Steer for the deep waters only

Robert Day's thoughts on his photography, his writing and his business

It was the best of times, it was the worst of times…

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The best of times…

At the beginning of the year, we went to see Martin Scorsese’s Hugo. I loved the film immediately. After all, so much of it spoke of things I like – steam trains, railway stations, clocks, mechanical toys, classic film, Paris; and it was the work of a master film-maker with a stunning cast (even if Sacha Baron Cohen seemed to be channeling ‘Allo! ‘Allo!‘s Arthur Bostrom.) (“Good moaning.”) True, I had a few issues with it – I do get slightly peeved when film makers use the wrong trains or aircraft when these things are wholly CGI constructs and therefore just as easy to get right, and Hugo erred in this respect as nearly all the French engines shown appeared to be German class 44s, cosmetically altered to look Swiss, of all things (and Switzerland was one of the few mainland European countries not to have had access to German locomotives in the post-war era); and I found it a bit improbable that all the trains in and out of the Gare du Montparnasse would be Wagons-Lits. But that’s just me, and it didn’t detract from my delight in the film, with its very steampunk aesthetic and utterly believable 1930s scene setting. I was even more intrigued when I found out that the film’s depiction of the later life of Georges Méliès was actually based very much on reality: he did lose everything (though not due to the First World War, but the film’s version was easier to explain to a film audience), he did end up running a toy shop concession on a Paris railway station, and he was rediscovered (by an investigative journalist), his story told, his reputation rehabilitated and proper recognition given him by the French artistic establishment. And let us be clear; whatever you may or may not think about the French (or Parisians, depending on your viewpoint), they do love and honour film-makers, and rightly so.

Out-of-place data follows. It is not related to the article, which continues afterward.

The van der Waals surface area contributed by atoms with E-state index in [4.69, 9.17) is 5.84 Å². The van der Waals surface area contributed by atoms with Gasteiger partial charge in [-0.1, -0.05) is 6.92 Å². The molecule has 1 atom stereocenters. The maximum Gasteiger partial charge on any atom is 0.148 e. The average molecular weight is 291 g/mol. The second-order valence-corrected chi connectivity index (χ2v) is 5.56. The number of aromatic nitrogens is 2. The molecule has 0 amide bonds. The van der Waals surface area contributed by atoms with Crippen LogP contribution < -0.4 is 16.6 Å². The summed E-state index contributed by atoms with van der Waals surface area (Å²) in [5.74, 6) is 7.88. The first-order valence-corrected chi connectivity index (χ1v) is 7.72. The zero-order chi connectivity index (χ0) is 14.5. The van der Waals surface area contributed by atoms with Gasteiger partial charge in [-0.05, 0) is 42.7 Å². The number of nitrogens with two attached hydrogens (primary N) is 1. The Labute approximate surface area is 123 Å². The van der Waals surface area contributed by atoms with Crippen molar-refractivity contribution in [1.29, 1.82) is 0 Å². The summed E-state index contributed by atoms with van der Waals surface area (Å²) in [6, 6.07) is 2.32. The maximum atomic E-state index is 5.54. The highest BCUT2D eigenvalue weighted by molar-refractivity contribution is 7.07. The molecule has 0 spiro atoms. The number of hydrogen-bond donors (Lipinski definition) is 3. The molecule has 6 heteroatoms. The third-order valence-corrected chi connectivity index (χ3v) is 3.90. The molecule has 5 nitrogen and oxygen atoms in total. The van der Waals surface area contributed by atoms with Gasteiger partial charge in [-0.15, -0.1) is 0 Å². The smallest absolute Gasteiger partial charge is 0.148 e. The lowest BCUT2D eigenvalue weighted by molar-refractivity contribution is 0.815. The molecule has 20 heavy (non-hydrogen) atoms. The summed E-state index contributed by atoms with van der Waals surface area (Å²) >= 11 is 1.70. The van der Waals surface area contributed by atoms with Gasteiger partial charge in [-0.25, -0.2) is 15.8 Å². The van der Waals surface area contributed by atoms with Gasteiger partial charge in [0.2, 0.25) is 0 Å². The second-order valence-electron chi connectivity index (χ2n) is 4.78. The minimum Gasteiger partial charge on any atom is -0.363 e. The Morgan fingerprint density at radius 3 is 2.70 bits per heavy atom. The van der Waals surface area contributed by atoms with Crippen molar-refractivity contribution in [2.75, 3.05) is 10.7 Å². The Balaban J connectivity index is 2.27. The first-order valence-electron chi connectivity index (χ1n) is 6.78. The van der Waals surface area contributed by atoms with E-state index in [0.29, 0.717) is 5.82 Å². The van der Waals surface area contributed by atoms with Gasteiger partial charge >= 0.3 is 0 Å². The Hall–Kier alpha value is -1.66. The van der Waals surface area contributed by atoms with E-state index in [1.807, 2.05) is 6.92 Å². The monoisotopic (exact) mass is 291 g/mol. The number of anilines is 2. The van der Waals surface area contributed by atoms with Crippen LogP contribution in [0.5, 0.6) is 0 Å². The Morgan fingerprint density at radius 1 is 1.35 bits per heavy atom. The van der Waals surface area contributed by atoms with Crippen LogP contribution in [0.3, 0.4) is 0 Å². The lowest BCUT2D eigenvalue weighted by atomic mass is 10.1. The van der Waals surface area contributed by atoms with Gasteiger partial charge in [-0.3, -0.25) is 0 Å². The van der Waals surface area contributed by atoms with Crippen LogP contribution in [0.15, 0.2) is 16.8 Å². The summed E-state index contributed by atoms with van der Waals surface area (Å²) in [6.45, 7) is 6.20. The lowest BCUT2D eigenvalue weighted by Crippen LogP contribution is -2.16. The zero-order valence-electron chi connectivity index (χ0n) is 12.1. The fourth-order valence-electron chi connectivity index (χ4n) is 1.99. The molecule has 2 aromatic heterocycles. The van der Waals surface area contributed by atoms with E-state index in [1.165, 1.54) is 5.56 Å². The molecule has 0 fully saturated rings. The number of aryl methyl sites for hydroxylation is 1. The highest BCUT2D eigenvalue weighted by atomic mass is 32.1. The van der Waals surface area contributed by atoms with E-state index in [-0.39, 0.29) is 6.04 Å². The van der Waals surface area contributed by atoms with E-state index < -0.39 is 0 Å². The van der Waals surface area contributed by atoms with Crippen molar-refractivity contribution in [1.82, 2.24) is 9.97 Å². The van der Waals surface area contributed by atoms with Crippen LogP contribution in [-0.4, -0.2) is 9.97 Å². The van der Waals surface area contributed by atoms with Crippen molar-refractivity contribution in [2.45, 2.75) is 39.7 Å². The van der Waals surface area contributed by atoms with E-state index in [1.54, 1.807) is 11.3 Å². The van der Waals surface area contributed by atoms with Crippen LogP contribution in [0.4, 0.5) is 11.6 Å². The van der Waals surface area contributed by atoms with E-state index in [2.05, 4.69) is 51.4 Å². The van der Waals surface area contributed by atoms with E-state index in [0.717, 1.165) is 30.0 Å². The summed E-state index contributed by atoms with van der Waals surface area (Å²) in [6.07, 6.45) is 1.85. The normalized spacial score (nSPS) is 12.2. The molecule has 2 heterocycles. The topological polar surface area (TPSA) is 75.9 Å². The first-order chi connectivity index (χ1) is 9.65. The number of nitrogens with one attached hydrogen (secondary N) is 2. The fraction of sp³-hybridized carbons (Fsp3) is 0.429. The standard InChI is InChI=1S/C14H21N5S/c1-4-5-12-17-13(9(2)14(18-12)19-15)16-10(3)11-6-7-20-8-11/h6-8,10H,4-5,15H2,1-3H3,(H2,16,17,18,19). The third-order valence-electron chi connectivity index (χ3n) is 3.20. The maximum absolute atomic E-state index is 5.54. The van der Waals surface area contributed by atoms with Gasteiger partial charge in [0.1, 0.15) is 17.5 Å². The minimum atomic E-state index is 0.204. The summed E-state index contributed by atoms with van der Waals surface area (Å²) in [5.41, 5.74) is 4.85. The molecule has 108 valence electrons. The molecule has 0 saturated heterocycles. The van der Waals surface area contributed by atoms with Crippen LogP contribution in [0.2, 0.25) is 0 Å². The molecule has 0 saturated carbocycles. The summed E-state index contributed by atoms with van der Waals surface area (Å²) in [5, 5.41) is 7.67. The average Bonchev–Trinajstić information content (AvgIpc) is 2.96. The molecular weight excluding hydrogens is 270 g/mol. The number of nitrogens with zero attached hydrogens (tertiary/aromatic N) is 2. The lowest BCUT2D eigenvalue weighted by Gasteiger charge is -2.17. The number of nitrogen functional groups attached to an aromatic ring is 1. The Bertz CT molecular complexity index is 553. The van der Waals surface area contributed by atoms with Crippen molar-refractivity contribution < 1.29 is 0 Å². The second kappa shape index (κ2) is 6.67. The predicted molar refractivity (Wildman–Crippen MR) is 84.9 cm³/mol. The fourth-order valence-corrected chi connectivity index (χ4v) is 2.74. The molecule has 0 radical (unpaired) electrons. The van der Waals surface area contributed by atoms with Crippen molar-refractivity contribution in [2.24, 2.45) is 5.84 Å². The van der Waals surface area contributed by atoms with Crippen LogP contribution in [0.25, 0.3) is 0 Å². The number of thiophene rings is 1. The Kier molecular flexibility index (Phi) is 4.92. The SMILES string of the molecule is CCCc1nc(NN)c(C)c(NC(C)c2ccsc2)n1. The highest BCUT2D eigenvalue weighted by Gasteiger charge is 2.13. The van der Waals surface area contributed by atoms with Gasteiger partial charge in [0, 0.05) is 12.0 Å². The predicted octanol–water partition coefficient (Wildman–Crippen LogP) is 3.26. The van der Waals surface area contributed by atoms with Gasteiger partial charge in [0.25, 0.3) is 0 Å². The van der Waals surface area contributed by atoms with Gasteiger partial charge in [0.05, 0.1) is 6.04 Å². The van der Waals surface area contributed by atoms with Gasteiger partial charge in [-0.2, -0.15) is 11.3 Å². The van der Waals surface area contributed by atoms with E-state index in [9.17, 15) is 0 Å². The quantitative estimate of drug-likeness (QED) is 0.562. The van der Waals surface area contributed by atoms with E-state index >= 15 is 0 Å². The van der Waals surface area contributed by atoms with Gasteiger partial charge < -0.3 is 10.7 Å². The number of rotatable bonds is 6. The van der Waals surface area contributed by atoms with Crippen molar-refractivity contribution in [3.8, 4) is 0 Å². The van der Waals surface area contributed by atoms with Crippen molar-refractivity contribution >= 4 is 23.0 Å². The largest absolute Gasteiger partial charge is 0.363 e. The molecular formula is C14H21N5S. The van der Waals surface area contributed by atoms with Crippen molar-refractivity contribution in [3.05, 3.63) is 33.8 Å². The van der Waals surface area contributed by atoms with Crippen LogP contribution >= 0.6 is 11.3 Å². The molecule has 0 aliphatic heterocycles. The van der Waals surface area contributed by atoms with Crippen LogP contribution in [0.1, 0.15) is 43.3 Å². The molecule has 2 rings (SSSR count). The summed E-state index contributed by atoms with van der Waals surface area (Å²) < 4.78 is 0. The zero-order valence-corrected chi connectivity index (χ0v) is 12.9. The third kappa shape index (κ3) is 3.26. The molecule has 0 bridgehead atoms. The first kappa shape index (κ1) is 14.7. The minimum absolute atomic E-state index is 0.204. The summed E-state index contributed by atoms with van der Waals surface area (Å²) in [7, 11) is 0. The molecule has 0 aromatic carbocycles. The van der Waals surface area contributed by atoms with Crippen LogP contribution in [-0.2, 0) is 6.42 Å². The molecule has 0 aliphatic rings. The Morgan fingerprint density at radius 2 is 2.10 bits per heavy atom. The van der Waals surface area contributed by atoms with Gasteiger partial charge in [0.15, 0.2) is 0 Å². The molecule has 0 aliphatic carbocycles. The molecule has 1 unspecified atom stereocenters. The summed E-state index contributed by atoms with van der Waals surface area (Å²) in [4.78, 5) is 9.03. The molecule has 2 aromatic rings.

So when Hugo was trounced at the Oscars by The Artist – which at that time, we hadn’t seen – I was a bit miffed. Certainly, Hugo deserved the Oscars it did get, but these were mainly in the technical categories. Still, I could see the attraction of The Artist for a Hollywood audience; and it also spoke of a transitional period in film, the coming of the talkies.

We finally got to see The Artist at the weekend, and now everything is clear to me. The Artist is an excellent film. It is so very true to its period, it is excellently acted, the cinematography is authentic to the period, and it was a brilliant move to make a film about the movie industry in the late 1920s in the style of a film made in the late 1920s. The soundtrack is remarkable, too; there is a sequence where the main character, George Valentin, has attended a private screening of a talkie screen test, and he later has a nightmare where he is assaulted on all sides by sound, from the clink of a glass and the ringing of a phone to the barking of the dog and the babble of all the voices in a great city.

The film is packed with cinema references, though the only one I can specifically remember is that they appear to use the same hospital corridor towards the end of the film that was used in Terminator 2, of all things! (T’Internet can’t throw any light on this, though the set decorator, Robert Gould, did work on Verhoeven’s Total recall and Starship Troopers…) There is also a musical quote, in that the music over the film’s climax is Bernard Herrman’s love theme from Hitchcock’s Vertigo. The film opens with the premiere of Valentin’s last film, A Russian affair, and that is pure Hollywood melodrama with Buck Rogers-esque super-science baddies and a dashing masked hero. (And a dog.) (“You can never go wrong with a bit with a dog.”)

So: I am now entranced equally by Hugo and The Artist. Both pay homage to the industry that gave birth to them, both are lovingly and well made, and both deserve all the success they’ve had.